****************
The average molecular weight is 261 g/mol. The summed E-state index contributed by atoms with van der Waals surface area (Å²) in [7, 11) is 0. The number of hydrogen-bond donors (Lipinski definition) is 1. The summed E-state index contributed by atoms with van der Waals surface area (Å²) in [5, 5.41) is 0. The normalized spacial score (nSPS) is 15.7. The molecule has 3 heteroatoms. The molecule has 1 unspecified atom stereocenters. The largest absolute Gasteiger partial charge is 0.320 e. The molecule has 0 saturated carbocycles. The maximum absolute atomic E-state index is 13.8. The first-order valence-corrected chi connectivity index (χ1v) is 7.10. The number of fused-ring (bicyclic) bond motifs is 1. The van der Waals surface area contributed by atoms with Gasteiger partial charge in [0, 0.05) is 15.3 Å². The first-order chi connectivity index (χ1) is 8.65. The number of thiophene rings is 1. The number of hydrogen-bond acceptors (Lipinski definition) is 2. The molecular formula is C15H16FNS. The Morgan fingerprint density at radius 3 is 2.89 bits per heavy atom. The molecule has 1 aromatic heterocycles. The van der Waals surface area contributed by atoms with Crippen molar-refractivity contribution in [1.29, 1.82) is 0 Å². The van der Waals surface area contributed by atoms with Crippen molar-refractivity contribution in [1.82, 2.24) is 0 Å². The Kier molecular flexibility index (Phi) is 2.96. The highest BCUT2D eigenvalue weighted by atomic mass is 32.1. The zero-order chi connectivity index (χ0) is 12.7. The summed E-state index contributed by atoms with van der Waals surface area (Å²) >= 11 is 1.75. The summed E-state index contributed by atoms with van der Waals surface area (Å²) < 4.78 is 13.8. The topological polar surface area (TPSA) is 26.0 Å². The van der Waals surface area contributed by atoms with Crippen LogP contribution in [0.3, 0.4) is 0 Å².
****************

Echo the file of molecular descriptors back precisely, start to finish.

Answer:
The average molecular weight is 261 g/mol. The summed E-state index contributed by atoms with van der Waals surface area (Å²) in [7, 11) is 0. The number of hydrogen-bond donors (Lipinski definition) is 1. The summed E-state index contributed by atoms with van der Waals surface area (Å²) in [5, 5.41) is 0. The normalized spacial score (nSPS) is 15.7. The molecule has 3 heteroatoms. The molecule has 1 unspecified atom stereocenters. The largest absolute Gasteiger partial charge is 0.320 e. The molecule has 0 saturated carbocycles. The maximum absolute atomic E-state index is 13.8. The first-order valence-corrected chi connectivity index (χ1v) is 7.10. The number of fused-ring (bicyclic) bond motifs is 1. The van der Waals surface area contributed by atoms with Gasteiger partial charge in [0, 0.05) is 15.3 Å². The first-order chi connectivity index (χ1) is 8.65. The number of thiophene rings is 1. The number of hydrogen-bond acceptors (Lipinski definition) is 2. The molecular formula is C15H16FNS. The Morgan fingerprint density at radius 3 is 2.89 bits per heavy atom. The molecule has 1 aromatic heterocycles. The van der Waals surface area contributed by atoms with Crippen molar-refractivity contribution in [1.29, 1.82) is 0 Å². The van der Waals surface area contributed by atoms with Crippen molar-refractivity contribution in [1.82, 2.24) is 0 Å². The Kier molecular flexibility index (Phi) is 2.96. The highest BCUT2D eigenvalue weighted by atomic mass is 32.1. The zero-order chi connectivity index (χ0) is 12.7. The summed E-state index contributed by atoms with van der Waals surface area (Å²) >= 11 is 1.75. The summed E-state index contributed by atoms with van der Waals surface area (Å²) < 4.78 is 13.8. The topological polar surface area (TPSA) is 26.0 Å². The van der Waals surface area contributed by atoms with Crippen LogP contribution in [0.3, 0.4) is 0 Å².